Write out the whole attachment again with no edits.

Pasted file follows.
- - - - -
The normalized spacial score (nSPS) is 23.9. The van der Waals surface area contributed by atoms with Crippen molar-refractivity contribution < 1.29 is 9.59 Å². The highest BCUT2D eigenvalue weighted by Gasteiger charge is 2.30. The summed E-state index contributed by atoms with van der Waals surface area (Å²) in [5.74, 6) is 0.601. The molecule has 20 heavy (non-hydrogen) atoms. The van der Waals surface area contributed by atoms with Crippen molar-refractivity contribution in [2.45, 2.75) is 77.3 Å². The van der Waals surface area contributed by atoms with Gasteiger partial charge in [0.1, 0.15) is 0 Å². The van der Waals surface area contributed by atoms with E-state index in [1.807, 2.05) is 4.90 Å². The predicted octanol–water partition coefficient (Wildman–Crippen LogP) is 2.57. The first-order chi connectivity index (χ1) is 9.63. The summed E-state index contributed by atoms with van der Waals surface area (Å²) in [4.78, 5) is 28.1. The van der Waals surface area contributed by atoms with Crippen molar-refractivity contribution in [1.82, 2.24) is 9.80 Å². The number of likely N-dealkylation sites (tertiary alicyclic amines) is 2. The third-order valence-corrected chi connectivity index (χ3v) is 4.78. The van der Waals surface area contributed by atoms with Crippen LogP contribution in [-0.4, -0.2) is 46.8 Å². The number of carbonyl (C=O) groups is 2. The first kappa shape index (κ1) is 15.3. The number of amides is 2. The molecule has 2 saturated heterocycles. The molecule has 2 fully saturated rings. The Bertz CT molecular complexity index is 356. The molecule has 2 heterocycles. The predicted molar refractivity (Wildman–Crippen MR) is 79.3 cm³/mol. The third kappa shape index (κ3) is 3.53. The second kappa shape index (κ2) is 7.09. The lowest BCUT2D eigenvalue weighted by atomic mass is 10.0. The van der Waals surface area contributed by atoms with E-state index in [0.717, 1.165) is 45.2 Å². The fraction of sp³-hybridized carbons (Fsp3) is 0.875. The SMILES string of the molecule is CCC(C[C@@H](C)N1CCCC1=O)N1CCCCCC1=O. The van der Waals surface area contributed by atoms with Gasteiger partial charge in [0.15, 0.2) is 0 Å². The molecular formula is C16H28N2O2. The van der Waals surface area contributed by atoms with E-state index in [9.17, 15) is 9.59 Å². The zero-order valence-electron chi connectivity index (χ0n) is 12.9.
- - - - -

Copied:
The normalized spacial score (nSPS) is 23.9. The van der Waals surface area contributed by atoms with Crippen molar-refractivity contribution < 1.29 is 9.59 Å². The highest BCUT2D eigenvalue weighted by Gasteiger charge is 2.30. The summed E-state index contributed by atoms with van der Waals surface area (Å²) in [5.74, 6) is 0.601. The molecule has 20 heavy (non-hydrogen) atoms. The van der Waals surface area contributed by atoms with Crippen molar-refractivity contribution in [2.45, 2.75) is 77.3 Å². The van der Waals surface area contributed by atoms with Gasteiger partial charge in [0.1, 0.15) is 0 Å². The van der Waals surface area contributed by atoms with E-state index in [1.807, 2.05) is 4.90 Å². The predicted octanol–water partition coefficient (Wildman–Crippen LogP) is 2.57. The first-order chi connectivity index (χ1) is 9.63. The summed E-state index contributed by atoms with van der Waals surface area (Å²) in [4.78, 5) is 28.1. The van der Waals surface area contributed by atoms with Crippen molar-refractivity contribution in [1.82, 2.24) is 9.80 Å². The number of likely N-dealkylation sites (tertiary alicyclic amines) is 2. The third-order valence-corrected chi connectivity index (χ3v) is 4.78. The van der Waals surface area contributed by atoms with Crippen LogP contribution in [-0.4, -0.2) is 46.8 Å². The number of carbonyl (C=O) groups is 2. The first kappa shape index (κ1) is 15.3. The number of amides is 2. The molecule has 2 saturated heterocycles. The molecule has 2 fully saturated rings. The Bertz CT molecular complexity index is 356. The molecule has 2 heterocycles. The predicted molar refractivity (Wildman–Crippen MR) is 79.3 cm³/mol. The third kappa shape index (κ3) is 3.53. The second kappa shape index (κ2) is 7.09. The lowest BCUT2D eigenvalue weighted by atomic mass is 10.0. The van der Waals surface area contributed by atoms with E-state index in [0.717, 1.165) is 45.2 Å². The fraction of sp³-hybridized carbons (Fsp3) is 0.875. The SMILES string of the molecule is CCC(C[C@@H](C)N1CCCC1=O)N1CCCCCC1=O. The van der Waals surface area contributed by atoms with Gasteiger partial charge in [0.15, 0.2) is 0 Å². The molecular formula is C16H28N2O2. The van der Waals surface area contributed by atoms with E-state index in [9.17, 15) is 9.59 Å². The zero-order valence-electron chi connectivity index (χ0n) is 12.9.